Author Topic: EEVblog #1169 - TI 1972 Computer Interfacing  (Read 3787 times)

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Offline GeorgeOfTheJungle

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Re: EEVblog #1169 - TI 1972 Computer Interfacing
« Reply #50 on: January 20, 2019, 03:01:42 am »
The 3M Whisper Writer was a portable modem+terminal with a thermal printer (the printer was a trendcom 200 ~= Apple Silentype).

https://duckduckgo.com/?q=3M+Whisper+Writer&atb=v134-6__&iax=images&ia=images


« Last Edit: January 20, 2019, 03:06:10 am by GeorgeOfTheJungle »
int main (void) { while (1) fork(); }
 

Offline texaspyro

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Re: EEVblog #1169 - TI 1972 Computer Interfacing
« Reply #51 on: January 20, 2019, 05:50:37 am »
Quote
The [Toshiba T-1000] battery is just 4 NiCad cells in an open-frame plastic holder...  trivial to rebuild.
Doesn't it have some sort of "Sense" terminal as well?  (I'm pretty sure I've lost the actual pack.)  I was disappointed that it failed to run with no battery installed :-(
I would've mailed it to Dave for a tear-down, if it was such an expensive PITA to mail things internationally from the US.  :-(

I just had a pack rebuilt a few months ago.   I seem to remember there are two red and two black wires in parallel going to a 4 pin connector.
 

Online helius

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Re: EEVblog #1169 - TI 1972 Computer Interfacing
« Reply #52 on: January 20, 2019, 06:27:44 am »
NiCd chemistry is very rugged and doesn't need balance sensing, it can just be float charged indefinitely and sheds the excess energy as heat. This is one reason why simple substitution of NiMH cells in older devices doesn't work.
Sometimes the reason the machine won't run without batteries is that it also uses them to rectify the power input (I think certain HP calculators worked this way).
 

Offline texaspyro

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Re: EEVblog #1169 - TI 1972 Computer Interfacing
« Reply #53 on: January 20, 2019, 07:44:08 am »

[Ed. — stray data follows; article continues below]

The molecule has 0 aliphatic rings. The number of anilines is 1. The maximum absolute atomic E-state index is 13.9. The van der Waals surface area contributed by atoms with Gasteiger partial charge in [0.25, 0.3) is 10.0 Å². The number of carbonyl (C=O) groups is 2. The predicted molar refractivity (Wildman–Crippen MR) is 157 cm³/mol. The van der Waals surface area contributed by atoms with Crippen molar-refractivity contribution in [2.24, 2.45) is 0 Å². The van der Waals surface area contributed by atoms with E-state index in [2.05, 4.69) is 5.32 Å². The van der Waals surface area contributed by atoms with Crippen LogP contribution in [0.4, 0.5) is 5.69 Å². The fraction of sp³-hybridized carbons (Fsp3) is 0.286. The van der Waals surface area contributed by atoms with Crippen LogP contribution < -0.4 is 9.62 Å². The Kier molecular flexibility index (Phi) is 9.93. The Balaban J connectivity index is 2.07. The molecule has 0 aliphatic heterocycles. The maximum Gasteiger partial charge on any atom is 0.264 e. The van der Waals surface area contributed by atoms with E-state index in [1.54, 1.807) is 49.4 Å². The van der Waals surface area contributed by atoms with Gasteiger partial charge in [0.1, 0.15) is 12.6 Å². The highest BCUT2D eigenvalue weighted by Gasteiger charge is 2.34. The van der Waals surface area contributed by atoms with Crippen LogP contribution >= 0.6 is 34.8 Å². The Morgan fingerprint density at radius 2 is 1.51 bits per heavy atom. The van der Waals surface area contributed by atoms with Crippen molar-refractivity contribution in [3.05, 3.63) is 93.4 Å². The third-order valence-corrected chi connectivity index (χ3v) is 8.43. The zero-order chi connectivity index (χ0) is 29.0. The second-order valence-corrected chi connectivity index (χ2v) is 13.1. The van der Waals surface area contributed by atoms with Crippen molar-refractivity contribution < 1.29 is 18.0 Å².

If the old NiCd charger circuit was a trickle charger, you can often substitute NiMH cells.  A 0.1C charger for 1500 mAh NiCd cells works out to a 0.03C 4500 mAh NiMH charger.  Most NiMH cells will tolerate C/30 trickle charging just fine.
 

Offline German_EE

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Re: EEVblog #1169 - TI 1972 Computer Interfacing
« Reply #54 on: January 20, 2019, 08:38:32 pm »
"Ahh the VT52, great device, and one of the best keyboards ever.  The keyclick was generated by a big relay that just clunked closed when you typed. "

A BIG THANK YOU to user Boffin for this idea. I just tried it and it works remarkably well
Should you find yourself in a chronically leaking boat, energy devoted to changing vessels is likely to be more productive than energy devoted to patching leaks.

Warren Buffett
 

Online bsfeechannel

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Re: EEVblog #1169 - TI 1972 Computer Interfacing
« Reply #55 on: February 24, 2019, 08:51:11 am »
The solenoid, as it was called, was added for touch typists accustomed to the sound of the printer head. It could be enabled or disabled on the fly as this IBM 3278 demo shows. The solenoid basically hammered the casing of the keyboard which was built like a tank.

« Last Edit: February 24, 2019, 08:55:40 am by bsfeechannel »
 


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